Posted: Monday, March 04, 2013 11:00 AM
Goeff Parks/For the Capital Press
From left to right, Cade Dorenberg, 12; Brock Dorenberg, 14; Jason Dorenberg and Jason's fianc e, Brittney Hendrickson hold the four lambs born of one ewe, at right, on Dorenberg's Sherwood, Ore., farm.
By GEOFF PARKS
For the Capital Press
Jason Dovenberg's two sons will be working twice as hard on their 4-H projects this year. One of their ewes, Buddy, gave birth Feb. 21 to rare quadruplet lambs.
Dovenberg said he thought the odds of a ewe giving birth to four lambs at once were small, and the fact that his were all males shot up the odds even more.
He contacted Penn State University to check statistics on the rarity of quadruplets/multiple births in his breed of sheep, a Suffolk-Hampshire cross.
"I don't have exact statistics on the rarity of quads in sheep, (but) it's not very common among (those breeds)," said Robert Mikesell, a program coordinator with Penn State's Animal Science Department.
Young Hampshire or Suffolk ewes birthing their first set of lambs "are even less likely to give birth to 'litters' of lambs," Mikesell said.
Mikesell's co-worker, Jana Peters, was even more exact in her estimates.
"I can tell you in my own flock of Hampshire sheep, I have had two sets of quadruplets in approximately 400 births over 25 years," she said. "I would say that is pretty typical."
Dovenberg, 43, runs horses, cows, goats, sheep and chickens on the 10 acres he owns in the hills above Sherwood, Ore. -- "we call it the Funny Farm," he laughs. His sons, Brock and Cade, belong to what they say is the oldest 4-H club in Washington County -- Blooming Livestock and Rabbits -- and each year raise market lambs as a project.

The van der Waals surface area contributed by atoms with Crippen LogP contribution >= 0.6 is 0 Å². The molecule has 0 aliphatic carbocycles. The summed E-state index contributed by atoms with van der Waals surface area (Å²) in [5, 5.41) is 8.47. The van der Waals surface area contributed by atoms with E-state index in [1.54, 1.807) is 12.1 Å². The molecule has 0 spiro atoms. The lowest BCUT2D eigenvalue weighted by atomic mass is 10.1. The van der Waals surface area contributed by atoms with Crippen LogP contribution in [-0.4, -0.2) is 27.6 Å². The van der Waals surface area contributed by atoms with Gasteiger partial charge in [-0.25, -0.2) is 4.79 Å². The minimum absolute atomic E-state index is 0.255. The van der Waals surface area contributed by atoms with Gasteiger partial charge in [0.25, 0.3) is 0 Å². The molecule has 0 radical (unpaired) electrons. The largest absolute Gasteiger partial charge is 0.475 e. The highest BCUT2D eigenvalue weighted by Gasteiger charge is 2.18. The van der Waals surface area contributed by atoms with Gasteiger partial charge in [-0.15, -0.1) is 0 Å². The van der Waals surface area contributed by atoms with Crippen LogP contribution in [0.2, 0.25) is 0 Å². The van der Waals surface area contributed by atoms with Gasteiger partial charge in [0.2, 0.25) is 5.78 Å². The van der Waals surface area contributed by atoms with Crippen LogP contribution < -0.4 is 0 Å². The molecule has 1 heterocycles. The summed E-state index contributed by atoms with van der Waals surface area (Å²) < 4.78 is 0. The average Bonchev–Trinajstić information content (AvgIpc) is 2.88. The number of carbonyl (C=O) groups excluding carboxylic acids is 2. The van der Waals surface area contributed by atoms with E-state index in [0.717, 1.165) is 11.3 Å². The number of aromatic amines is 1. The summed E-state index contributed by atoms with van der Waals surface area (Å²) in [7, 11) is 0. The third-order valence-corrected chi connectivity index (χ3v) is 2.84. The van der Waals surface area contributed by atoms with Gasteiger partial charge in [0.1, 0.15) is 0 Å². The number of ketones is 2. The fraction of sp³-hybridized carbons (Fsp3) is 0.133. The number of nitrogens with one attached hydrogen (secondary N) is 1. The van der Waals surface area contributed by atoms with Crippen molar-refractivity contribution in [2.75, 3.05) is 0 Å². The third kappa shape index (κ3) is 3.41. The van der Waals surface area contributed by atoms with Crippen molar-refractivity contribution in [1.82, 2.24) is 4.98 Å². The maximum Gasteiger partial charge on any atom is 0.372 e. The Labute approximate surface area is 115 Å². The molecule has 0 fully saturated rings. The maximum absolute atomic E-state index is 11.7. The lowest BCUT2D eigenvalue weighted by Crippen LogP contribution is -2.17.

"Last year I made $500 or $600" from a lamb, Brock, 14, said. He is using the funds to continue building a truck to drive when he gets his license.
Cade, 12, made about the same amount, but says he is saving his money. Both boys keep back $100 to $150 to have the farm's ewes bred.
Dovenberg said he came out to tend to Buddy and found two of the black lambs on the ground. He pulled the third one. An hour later, after vaccinating the first two, he returned to the ewe to find the fourth lamb had been born.
While 10- to 15-pound single lambs are the norm, the four born on the Dovenberg farm -- named Eeny, Meeny, Miney and Moe -- weighed 7 to 8 pounds each.
Both of the Dovenberg boys are up early each morning bottle-feeding the lambs with milk replacer formula.